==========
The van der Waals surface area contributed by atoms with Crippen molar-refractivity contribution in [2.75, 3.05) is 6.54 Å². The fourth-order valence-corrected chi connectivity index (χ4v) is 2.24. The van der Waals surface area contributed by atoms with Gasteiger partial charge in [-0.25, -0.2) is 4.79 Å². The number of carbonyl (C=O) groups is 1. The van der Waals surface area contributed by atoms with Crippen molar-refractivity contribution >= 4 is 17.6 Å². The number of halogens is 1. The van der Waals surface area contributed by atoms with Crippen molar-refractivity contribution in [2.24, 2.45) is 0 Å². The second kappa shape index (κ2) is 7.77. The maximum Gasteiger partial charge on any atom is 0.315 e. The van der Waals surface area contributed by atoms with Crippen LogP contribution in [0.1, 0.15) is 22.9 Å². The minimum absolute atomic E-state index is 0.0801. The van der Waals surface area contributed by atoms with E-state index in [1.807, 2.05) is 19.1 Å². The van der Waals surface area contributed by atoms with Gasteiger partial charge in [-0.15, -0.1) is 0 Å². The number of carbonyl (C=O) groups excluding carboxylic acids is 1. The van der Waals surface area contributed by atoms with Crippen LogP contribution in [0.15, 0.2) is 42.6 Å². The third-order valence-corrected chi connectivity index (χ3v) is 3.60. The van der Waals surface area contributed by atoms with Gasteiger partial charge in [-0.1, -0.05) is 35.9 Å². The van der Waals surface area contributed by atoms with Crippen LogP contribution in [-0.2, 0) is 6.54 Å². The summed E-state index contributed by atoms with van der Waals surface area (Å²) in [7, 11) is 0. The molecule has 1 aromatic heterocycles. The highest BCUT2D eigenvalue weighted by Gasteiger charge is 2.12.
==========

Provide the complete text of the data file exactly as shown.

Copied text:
The van der Waals surface area contributed by atoms with Crippen molar-refractivity contribution in [2.75, 3.05) is 6.54 Å². The fourth-order valence-corrected chi connectivity index (χ4v) is 2.24. The van der Waals surface area contributed by atoms with Gasteiger partial charge in [-0.25, -0.2) is 4.79 Å². The number of carbonyl (C=O) groups is 1. The van der Waals surface area contributed by atoms with Crippen molar-refractivity contribution >= 4 is 17.6 Å². The number of halogens is 1. The van der Waals surface area contributed by atoms with Crippen molar-refractivity contribution in [2.24, 2.45) is 0 Å². The second kappa shape index (κ2) is 7.77. The maximum Gasteiger partial charge on any atom is 0.315 e. The van der Waals surface area contributed by atoms with Crippen LogP contribution in [0.1, 0.15) is 22.9 Å². The minimum absolute atomic E-state index is 0.0801. The van der Waals surface area contributed by atoms with E-state index in [1.807, 2.05) is 19.1 Å². The van der Waals surface area contributed by atoms with Gasteiger partial charge in [-0.15, -0.1) is 0 Å². The number of carbonyl (C=O) groups excluding carboxylic acids is 1. The van der Waals surface area contributed by atoms with Crippen LogP contribution in [0.15, 0.2) is 42.6 Å². The third-order valence-corrected chi connectivity index (χ3v) is 3.60. The van der Waals surface area contributed by atoms with Gasteiger partial charge in [-0.1, -0.05) is 35.9 Å². The van der Waals surface area contributed by atoms with Crippen LogP contribution in [-0.2, 0) is 6.54 Å². The summed E-state index contributed by atoms with van der Waals surface area (Å²) in [7, 11) is 0. The molecule has 1 aromatic heterocycles. The highest BCUT2D eigenvalue weighted by Gasteiger charge is 2.12.